I had to restrain myself from asking her if I had accidentally walked into the New York airport instead of the University of Toronto’s Varsity Stadium. Would she like to strip me of my clothes and pat me down in addition to confiscating my shoes, electronics and liquids? After all, I could very well be plotting the death of Megan Wright by suffocating her with my extra t-shirt, or planning to cut Courtney Laurie with the sharp edge of my TTC token. Oh, the dangers that could present themselves! After she carefully measured my pins, she motioned to me to enter the holding room and I breathed a sigh of relief. My reprieve was short-lived, however, as we were ushered into an adjoining windowless, cold and bare room, for the next twenty five minutes. We were kept cooped up like animals in a pen, with no food or water and no sense of time or space, as the officials refused to give us any information as to how long our race would be delayed. We slapped our faces and legs, licked our lips thirstily and kicked our knees up periodically as we paced back and forth, anxiously awaiting our release onto the track. Now and again the entrance would clear so that we could peer out hungrily into the stadium where we would eventually be allowed to run free. In what seemed like hours later, we were led out onto the track by the athlete-herders. We were allowed to do a few strides and then it was time to line up. ‘On your mark’ and the stadium went silent. Suddenly a loud, wild, roar from the stands erupted as Nicole yelled “GOOOOO JAAAAAAANNNNNNEEEEEE” at the top of her lungs. My laugh was quickly stifled by the shush of a race official.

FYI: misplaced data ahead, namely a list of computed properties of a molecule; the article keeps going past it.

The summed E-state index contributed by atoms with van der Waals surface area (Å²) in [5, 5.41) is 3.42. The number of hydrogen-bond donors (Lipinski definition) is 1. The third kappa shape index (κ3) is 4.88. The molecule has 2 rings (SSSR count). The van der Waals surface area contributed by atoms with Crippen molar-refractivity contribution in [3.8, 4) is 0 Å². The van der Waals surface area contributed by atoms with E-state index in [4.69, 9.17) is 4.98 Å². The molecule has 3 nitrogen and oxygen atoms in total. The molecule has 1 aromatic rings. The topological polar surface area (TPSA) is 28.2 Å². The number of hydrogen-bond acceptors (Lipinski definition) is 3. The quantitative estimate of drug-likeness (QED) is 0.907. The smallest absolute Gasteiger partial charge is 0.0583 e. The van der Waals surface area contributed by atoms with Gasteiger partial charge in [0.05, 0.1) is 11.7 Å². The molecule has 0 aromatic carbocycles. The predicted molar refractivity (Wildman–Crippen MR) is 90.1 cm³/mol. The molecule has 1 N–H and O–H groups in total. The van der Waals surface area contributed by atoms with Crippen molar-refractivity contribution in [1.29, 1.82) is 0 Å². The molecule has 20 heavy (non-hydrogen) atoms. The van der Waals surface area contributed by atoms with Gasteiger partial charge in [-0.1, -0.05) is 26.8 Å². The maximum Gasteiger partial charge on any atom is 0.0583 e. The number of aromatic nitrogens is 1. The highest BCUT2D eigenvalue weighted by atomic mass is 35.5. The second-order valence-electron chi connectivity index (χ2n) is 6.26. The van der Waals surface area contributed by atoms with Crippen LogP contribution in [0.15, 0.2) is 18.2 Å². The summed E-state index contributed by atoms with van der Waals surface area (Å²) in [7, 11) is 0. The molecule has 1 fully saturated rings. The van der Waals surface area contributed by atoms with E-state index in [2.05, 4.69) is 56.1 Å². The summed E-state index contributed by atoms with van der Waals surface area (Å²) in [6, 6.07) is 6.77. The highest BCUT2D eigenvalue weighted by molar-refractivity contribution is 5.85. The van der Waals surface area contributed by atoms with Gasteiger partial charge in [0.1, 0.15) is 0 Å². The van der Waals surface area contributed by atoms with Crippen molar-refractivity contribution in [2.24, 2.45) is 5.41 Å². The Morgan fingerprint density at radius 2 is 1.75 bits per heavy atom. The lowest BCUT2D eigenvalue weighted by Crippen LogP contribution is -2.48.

The gunshot fires and we are off. I immediately go to the back of the pack despite knowing that it is not a fast start. I am anxious and stressed and find it impossible – even after an 87s first lap – to stay relaxed. We stay in a tight group and continue to plot along, going through 1000m in 3:36. I begin to get nervous about the slow pace but it suddenly drops and I can tell everyone is picking it up. Since I don’t have my beloved watch, I have no idea what my splits are and this only stresses me out further. I try to hang on to the other girls but they begin to gap me in the second kilometre. Apparently I clocked an 82s lap and had a 3:27 2nd kilometre, which was far too aggressive. I slow it down to 3:37 in the third kilometre and am now completely on my own, in 11th place. I am feeling horrible now and am convinced that I am on 20:00 pace. At this point I have given up any hope of running sub 18:00. Unfortunate, but easy to do when you are in that much pain with 2000m to go. I cringe to report that I must have averaged about 3:50/km in the last two kilometres and was passed in the final 600m or so by the last-placed girl who went on to run 18:11. My finishing time was 18:20.